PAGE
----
Glucagon receptor family: Introduction


Glucagon, glucagon-like peptide 1 (GLP-1), and glucagon-like peptide 2 (GLP-2) are peptide hormones encoded by a single common prohormone precursor, proglucagon [6,62]. The sequence of 29 amino acid (aa) pancreatic glucagon is highly conserved in mammals. Glucagon is synthesised mainly in islet A cells and the brain and has also been localised to specific cells in the stomach and intestine in some species [61]. Further processing of glucagon may also produce the C-terminal undecapeptide miniglucagon, a powerful inhibitor of insulin secretion [23].


Glucagon regulates blood glucose via control of hepatic glycogenolysis and gluconeogenesis [94] and via regulation of insulin release from the β cell [68,110]. Pharmacological administration of glucagon increases blood glucose in normal and diabetic subjects [98], and produces positive inotropic and chronotropic cardiovascular effects [144], relaxation of smooth muscle in the gastrointestinal tract and stimulation of growth hormone secretion [90].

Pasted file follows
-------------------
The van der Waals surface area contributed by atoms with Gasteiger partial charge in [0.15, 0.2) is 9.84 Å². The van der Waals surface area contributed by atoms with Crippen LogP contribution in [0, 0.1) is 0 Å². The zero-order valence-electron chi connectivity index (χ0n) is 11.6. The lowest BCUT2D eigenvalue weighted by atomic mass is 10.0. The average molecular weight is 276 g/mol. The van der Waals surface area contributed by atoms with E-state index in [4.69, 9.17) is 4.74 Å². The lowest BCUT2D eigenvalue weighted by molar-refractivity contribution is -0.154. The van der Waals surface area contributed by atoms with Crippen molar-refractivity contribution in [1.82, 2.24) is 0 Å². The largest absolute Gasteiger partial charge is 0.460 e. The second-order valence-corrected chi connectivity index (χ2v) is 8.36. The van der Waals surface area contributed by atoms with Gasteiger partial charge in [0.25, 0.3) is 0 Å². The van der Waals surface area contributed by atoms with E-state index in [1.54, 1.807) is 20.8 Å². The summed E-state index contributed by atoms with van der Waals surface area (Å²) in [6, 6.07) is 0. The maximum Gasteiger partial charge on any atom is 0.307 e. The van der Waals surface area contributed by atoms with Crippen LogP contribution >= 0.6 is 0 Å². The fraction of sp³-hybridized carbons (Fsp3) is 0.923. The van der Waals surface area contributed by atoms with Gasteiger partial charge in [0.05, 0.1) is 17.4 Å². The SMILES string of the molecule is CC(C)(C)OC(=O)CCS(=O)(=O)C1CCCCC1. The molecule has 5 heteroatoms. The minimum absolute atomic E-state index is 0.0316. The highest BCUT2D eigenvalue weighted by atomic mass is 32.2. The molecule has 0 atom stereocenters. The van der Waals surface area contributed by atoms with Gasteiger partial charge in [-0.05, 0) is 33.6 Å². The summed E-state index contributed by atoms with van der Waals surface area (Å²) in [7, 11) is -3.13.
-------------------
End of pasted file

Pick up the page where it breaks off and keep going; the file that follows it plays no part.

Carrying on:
The actions of glucagon are mediated via a single adenylate cyclase-coupled glucagon receptor [103] that also couples to the phospholipase C-inositol phosphate (PLC--IP) pathway leading to Ca2+ release from intracellular stores [141]. Cloning of the glucagon receptor cDNAs [67,124] identified a seven-transmembrane domain (7TM) receptor localised to human chromosome 17q25 [77]. The rat and mouse glucagon receptors are 485aa, 7TM proteins with four N-linked glycosylation sites and a RLAR sequence in the third intracellular loop, a motif known to be required for G protein activation [13,67,77,124]. The human receptor cDNA encodes a 477aa receptor that contains a similar (RLAK) G protein-coupling motif as well as four N-linked glycosylation sites [13,77,80].

Glucagon-like peptide-1